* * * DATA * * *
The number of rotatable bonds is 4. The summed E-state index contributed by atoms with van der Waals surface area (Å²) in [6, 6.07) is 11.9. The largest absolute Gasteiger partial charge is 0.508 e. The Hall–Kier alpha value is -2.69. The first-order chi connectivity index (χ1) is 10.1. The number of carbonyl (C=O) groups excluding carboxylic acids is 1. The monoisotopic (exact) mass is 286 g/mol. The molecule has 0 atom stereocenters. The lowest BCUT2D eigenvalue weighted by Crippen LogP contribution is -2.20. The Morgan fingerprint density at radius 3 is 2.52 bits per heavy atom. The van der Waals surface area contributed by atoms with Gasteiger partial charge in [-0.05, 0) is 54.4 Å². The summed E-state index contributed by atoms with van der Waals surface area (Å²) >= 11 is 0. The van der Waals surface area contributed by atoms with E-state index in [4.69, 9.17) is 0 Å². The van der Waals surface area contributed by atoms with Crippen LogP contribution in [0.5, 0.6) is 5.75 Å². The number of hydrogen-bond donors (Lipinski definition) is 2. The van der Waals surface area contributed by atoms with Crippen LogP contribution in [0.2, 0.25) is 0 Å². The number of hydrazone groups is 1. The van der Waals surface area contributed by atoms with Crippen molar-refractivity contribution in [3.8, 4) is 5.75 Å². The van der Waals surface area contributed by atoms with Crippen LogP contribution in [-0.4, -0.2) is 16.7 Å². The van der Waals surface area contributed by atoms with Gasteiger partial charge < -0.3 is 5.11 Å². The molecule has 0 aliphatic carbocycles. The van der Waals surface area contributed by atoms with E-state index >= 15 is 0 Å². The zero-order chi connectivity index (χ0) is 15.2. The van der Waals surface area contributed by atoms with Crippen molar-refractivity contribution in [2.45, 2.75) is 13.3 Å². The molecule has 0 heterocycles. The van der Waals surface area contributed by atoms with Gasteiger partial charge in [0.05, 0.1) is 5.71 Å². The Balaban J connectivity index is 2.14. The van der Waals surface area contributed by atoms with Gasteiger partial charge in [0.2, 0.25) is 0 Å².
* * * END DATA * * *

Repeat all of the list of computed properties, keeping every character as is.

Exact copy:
The number of rotatable bonds is 4. The summed E-state index contributed by atoms with van der Waals surface area (Å²) in [6, 6.07) is 11.9. The largest absolute Gasteiger partial charge is 0.508 e. The Hall–Kier alpha value is -2.69. The first-order chi connectivity index (χ1) is 10.1. The number of carbonyl (C=O) groups excluding carboxylic acids is 1. The monoisotopic (exact) mass is 286 g/mol. The molecule has 0 atom stereocenters. The lowest BCUT2D eigenvalue weighted by Crippen LogP contribution is -2.20. The Morgan fingerprint density at radius 3 is 2.52 bits per heavy atom. The van der Waals surface area contributed by atoms with Gasteiger partial charge in [-0.05, 0) is 54.4 Å². The summed E-state index contributed by atoms with van der Waals surface area (Å²) >= 11 is 0. The van der Waals surface area contributed by atoms with E-state index in [4.69, 9.17) is 0 Å². The van der Waals surface area contributed by atoms with Crippen LogP contribution in [0.5, 0.6) is 5.75 Å². The number of hydrogen-bond donors (Lipinski definition) is 2. The van der Waals surface area contributed by atoms with Crippen LogP contribution in [0.2, 0.25) is 0 Å². The number of hydrazone groups is 1. The van der Waals surface area contributed by atoms with Crippen molar-refractivity contribution in [3.8, 4) is 5.75 Å². The van der Waals surface area contributed by atoms with Crippen LogP contribution in [-0.4, -0.2) is 16.7 Å². The van der Waals surface area contributed by atoms with Gasteiger partial charge < -0.3 is 5.11 Å². The molecule has 0 aliphatic carbocycles. The van der Waals surface area contributed by atoms with E-state index >= 15 is 0 Å². The zero-order chi connectivity index (χ0) is 15.2. The van der Waals surface area contributed by atoms with Crippen molar-refractivity contribution in [2.45, 2.75) is 13.3 Å². The molecule has 0 heterocycles. The van der Waals surface area contributed by atoms with Gasteiger partial charge in [0.05, 0.1) is 5.71 Å². The Balaban J connectivity index is 2.14. The van der Waals surface area contributed by atoms with Gasteiger partial charge in [0.2, 0.25) is 0 Å².